Abstract Title

Eduardo Torroja and the Introduction of Reinforced Concrete to 20th Century Spain

Abstract

As the architectural and engineering world of the early 20th century explored new and fascinating materials and created structural marvels throughout the world, Spain chose instead to focus largely on creating a national style which would evoke the power they had so recently lost. To do this, Spanish design looked back to the works of Roman, Muslim, and Imperial Spain, resurrecting their forms and decoration, more for their aesthetics than for their practical application.

During this time, Eduardo Torroja, an engineer by trade, began to experiment with reinforced concrete in both the common Historicist style as well as the budding Rationalist style. His work introduced Spanish architects and engineers to not only a new material, but a new way of designing buildings.

Previously, most focus on Torroja’s work has been on his advancements in Rationalist architecture. By examining first-hand accounts by Torroja, critical reviews by his peers and later commentators, and original drawings of his creations, this paper will look at his early Historicist usage of reinforced concrete. This paper intends to show how this initial use as a replacement material inspired Torroja’s future work and influenced his contemporaries to consider reinforced concrete as a primary material, contributing to the eventual progression of Spanish Rationalism.

Modified Abstract

During the early 20th century, Spanish architecture largely ignored global technological and stylistic advancements in favor of creating a national style. They looked back to past works, mostly for their aesthetics. However, engineer Eduardo Torroja began to experiment with reinforced concrete in both the common Historicist style and the budding Rationalist style. His work introduced Spain to a new way of designing buildings.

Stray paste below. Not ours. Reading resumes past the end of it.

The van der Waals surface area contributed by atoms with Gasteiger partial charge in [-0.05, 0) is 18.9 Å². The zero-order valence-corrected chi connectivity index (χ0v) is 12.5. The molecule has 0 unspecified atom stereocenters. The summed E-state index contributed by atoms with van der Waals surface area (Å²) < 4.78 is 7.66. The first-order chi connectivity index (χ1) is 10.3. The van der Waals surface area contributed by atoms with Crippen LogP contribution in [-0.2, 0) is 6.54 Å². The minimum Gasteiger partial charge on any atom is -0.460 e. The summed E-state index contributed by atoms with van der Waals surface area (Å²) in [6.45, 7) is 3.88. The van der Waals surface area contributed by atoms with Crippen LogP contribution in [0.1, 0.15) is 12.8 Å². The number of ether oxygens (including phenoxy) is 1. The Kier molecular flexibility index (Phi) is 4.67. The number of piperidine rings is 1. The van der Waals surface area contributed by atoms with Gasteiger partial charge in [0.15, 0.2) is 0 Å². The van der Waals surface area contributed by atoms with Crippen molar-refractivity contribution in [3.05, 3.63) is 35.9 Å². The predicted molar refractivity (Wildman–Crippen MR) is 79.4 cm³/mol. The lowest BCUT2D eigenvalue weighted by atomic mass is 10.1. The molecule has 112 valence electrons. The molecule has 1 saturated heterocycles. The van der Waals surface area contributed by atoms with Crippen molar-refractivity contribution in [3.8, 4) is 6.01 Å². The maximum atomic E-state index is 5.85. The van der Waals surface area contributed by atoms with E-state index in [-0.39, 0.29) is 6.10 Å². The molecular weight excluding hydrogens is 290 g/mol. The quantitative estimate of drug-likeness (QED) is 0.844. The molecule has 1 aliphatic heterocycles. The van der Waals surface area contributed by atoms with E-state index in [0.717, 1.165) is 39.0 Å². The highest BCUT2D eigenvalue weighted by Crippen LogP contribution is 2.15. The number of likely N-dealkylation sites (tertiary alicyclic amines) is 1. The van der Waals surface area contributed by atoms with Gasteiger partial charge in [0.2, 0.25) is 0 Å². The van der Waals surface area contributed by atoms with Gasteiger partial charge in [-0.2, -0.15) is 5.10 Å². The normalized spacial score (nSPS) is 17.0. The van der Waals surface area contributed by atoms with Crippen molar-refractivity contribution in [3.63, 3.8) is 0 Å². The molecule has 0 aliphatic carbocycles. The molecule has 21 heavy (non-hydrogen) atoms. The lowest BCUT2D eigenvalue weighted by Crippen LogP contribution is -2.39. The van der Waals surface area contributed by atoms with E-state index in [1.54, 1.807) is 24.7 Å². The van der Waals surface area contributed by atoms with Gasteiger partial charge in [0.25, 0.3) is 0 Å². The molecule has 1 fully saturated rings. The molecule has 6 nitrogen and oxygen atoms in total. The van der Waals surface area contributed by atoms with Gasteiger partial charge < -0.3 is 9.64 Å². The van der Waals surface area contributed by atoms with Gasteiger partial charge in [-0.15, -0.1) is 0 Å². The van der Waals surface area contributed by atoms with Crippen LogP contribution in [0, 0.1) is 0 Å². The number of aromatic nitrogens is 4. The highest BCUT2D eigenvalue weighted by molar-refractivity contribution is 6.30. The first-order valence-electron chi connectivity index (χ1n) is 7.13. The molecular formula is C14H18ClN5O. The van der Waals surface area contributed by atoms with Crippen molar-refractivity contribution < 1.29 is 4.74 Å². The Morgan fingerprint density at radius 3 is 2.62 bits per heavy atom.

Previous focus on Torroja’s work has been on his advancements in Rationalism. By examining Torroja’s writings, critical reviews of his work, and his original drawings, this paper will look at his early usage of reinforced concrete. This paper will show how this new material and influenced Torroja and his contemporaries to reconsider reinforced concrete as a primary material.

Research Category

Architecture

Author Information

Devin HeinleinFollow

Primary Author's Major

Architecture

Mentor #1 Information

Dr. Brett Tippey

Presentation Format

Poster

Start Date

21-3-2017 1:00 PM

Biosketch.pdf (8 kB)
Headshot.jpg (874 kB)

Research Area

Architectural Engineering | Architectural History and Criticism | Architectural Technology | Construction Engineering

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Mar 21st, 1:00 PM

Eduardo Torroja and the Introduction of Reinforced Concrete to 20th Century Spain

As the architectural and engineering world of the early 20th century explored new and fascinating materials and created structural marvels throughout the world, Spain chose instead to focus largely on creating a national style which would evoke the power they had so recently lost. To do this, Spanish design looked back to the works of Roman, Muslim, and Imperial Spain, resurrecting their forms and decoration, more for their aesthetics than for their practical application.

During this time, Eduardo Torroja, an engineer by trade, began to experiment with reinforced concrete in both the common Historicist style as well as the budding Rationalist style. His work introduced Spanish architects and engineers to not only a new material, but a new way of designing buildings.

Previously, most focus on Torroja’s work has been on his advancements in Rationalist architecture. By examining first-hand accounts by Torroja, critical reviews by his peers and later commentators, and original drawings of his creations, this paper will look at his early Historicist usage of reinforced concrete. This paper intends to show how this initial use as a replacement material inspired Torroja’s future work and influenced his contemporaries to consider reinforced concrete as a primary material, contributing to the eventual progression of Spanish Rationalism.